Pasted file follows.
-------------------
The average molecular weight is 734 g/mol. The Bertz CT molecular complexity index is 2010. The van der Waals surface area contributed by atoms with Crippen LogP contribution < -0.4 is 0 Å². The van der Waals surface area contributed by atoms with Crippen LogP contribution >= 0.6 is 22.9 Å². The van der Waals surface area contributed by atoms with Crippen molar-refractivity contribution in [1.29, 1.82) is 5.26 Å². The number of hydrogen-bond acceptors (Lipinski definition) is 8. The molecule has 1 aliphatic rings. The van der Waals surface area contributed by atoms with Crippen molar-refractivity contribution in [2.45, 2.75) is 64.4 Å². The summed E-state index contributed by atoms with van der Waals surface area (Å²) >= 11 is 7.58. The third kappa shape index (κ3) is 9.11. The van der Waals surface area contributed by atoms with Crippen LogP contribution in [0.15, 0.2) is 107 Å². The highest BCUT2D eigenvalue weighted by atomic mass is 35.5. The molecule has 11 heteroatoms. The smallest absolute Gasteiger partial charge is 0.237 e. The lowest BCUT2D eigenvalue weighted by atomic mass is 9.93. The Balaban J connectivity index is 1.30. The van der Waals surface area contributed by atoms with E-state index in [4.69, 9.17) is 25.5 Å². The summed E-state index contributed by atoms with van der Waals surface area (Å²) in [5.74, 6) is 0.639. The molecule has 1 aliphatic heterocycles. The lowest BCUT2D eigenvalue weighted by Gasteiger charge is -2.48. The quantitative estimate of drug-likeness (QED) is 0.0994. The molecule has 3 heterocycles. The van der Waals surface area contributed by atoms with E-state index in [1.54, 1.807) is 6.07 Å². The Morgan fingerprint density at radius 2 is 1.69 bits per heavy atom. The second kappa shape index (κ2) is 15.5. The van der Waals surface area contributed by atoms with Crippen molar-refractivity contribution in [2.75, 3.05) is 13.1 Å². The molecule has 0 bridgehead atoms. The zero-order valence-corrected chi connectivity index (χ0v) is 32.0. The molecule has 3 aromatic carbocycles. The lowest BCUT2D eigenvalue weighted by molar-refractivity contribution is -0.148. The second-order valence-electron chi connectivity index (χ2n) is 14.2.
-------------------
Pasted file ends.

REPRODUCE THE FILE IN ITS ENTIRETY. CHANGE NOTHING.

The average molecular weight is 734 g/mol. The Bertz CT molecular complexity index is 2010. The van der Waals surface area contributed by atoms with Crippen LogP contribution < -0.4 is 0 Å². The van der Waals surface area contributed by atoms with Crippen LogP contribution >= 0.6 is 22.9 Å². The van der Waals surface area contributed by atoms with Crippen molar-refractivity contribution in [1.29, 1.82) is 5.26 Å². The number of hydrogen-bond acceptors (Lipinski definition) is 8. The molecule has 1 aliphatic rings. The van der Waals surface area contributed by atoms with Crippen molar-refractivity contribution in [2.45, 2.75) is 64.4 Å². The summed E-state index contributed by atoms with van der Waals surface area (Å²) >= 11 is 7.58. The third kappa shape index (κ3) is 9.11. The van der Waals surface area contributed by atoms with Crippen LogP contribution in [0.15, 0.2) is 107 Å². The highest BCUT2D eigenvalue weighted by atomic mass is 35.5. The molecule has 11 heteroatoms. The smallest absolute Gasteiger partial charge is 0.237 e. The lowest BCUT2D eigenvalue weighted by atomic mass is 9.93. The Balaban J connectivity index is 1.30. The van der Waals surface area contributed by atoms with E-state index in [4.69, 9.17) is 25.5 Å². The summed E-state index contributed by atoms with van der Waals surface area (Å²) in [5.74, 6) is 0.639. The molecule has 1 aliphatic heterocycles. The lowest BCUT2D eigenvalue weighted by Gasteiger charge is -2.48. The quantitative estimate of drug-likeness (QED) is 0.0994. The molecule has 3 heterocycles. The van der Waals surface area contributed by atoms with E-state index in [1.54, 1.807) is 6.07 Å². The Morgan fingerprint density at radius 2 is 1.69 bits per heavy atom. The second kappa shape index (κ2) is 15.5. The van der Waals surface area contributed by atoms with Crippen molar-refractivity contribution in [2.75, 3.05) is 13.1 Å². The molecule has 0 bridgehead atoms. The zero-order valence-corrected chi connectivity index (χ0v) is 32.0. The molecule has 3 aromatic carbocycles. The lowest BCUT2D eigenvalue weighted by molar-refractivity contribution is -0.148. The second-order valence-electron chi connectivity index (χ2n) is 14.2.